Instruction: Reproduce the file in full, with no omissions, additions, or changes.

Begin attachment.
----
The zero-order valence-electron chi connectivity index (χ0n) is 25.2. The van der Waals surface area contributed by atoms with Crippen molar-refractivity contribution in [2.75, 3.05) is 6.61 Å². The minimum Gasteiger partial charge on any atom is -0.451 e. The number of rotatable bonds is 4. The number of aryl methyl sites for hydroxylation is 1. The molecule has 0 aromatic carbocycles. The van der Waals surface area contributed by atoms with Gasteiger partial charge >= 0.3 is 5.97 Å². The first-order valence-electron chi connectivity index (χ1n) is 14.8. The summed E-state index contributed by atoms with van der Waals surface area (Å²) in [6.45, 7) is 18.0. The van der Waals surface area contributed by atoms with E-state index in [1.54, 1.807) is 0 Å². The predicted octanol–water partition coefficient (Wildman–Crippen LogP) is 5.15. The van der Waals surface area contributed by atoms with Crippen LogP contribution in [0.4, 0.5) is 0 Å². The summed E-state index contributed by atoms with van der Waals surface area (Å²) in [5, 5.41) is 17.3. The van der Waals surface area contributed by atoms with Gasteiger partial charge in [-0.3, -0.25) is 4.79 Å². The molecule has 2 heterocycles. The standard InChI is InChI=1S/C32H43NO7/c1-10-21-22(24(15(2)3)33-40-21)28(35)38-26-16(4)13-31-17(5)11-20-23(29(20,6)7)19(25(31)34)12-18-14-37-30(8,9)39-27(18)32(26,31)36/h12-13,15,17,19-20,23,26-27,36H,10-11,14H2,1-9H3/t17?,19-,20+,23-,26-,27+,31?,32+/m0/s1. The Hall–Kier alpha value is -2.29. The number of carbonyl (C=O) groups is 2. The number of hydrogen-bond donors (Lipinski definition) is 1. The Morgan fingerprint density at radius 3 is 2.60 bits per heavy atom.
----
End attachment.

The zero-order valence-electron chi connectivity index (χ0n) is 25.2. The van der Waals surface area contributed by atoms with Crippen molar-refractivity contribution in [2.75, 3.05) is 6.61 Å². The minimum Gasteiger partial charge on any atom is -0.451 e. The number of rotatable bonds is 4. The number of aryl methyl sites for hydroxylation is 1. The molecule has 0 aromatic carbocycles. The van der Waals surface area contributed by atoms with Gasteiger partial charge >= 0.3 is 5.97 Å². The first-order valence-electron chi connectivity index (χ1n) is 14.8. The summed E-state index contributed by atoms with van der Waals surface area (Å²) in [6.45, 7) is 18.0. The van der Waals surface area contributed by atoms with E-state index in [1.54, 1.807) is 0 Å². The predicted octanol–water partition coefficient (Wildman–Crippen LogP) is 5.15. The van der Waals surface area contributed by atoms with Crippen LogP contribution in [0.4, 0.5) is 0 Å². The summed E-state index contributed by atoms with van der Waals surface area (Å²) in [5, 5.41) is 17.3. The van der Waals surface area contributed by atoms with Gasteiger partial charge in [-0.3, -0.25) is 4.79 Å². The molecule has 2 heterocycles. The standard InChI is InChI=1S/C32H43NO7/c1-10-21-22(24(15(2)3)33-40-21)28(35)38-26-16(4)13-31-17(5)11-20-23(29(20,6)7)19(25(31)34)12-18-14-37-30(8,9)39-27(18)32(26,31)36/h12-13,15,17,19-20,23,26-27,36H,10-11,14H2,1-9H3/t17?,19-,20+,23-,26-,27+,31?,32+/m0/s1. The Hall–Kier alpha value is -2.29. The number of carbonyl (C=O) groups is 2. The number of hydrogen-bond donors (Lipinski definition) is 1. The Morgan fingerprint density at radius 3 is 2.60 bits per heavy atom.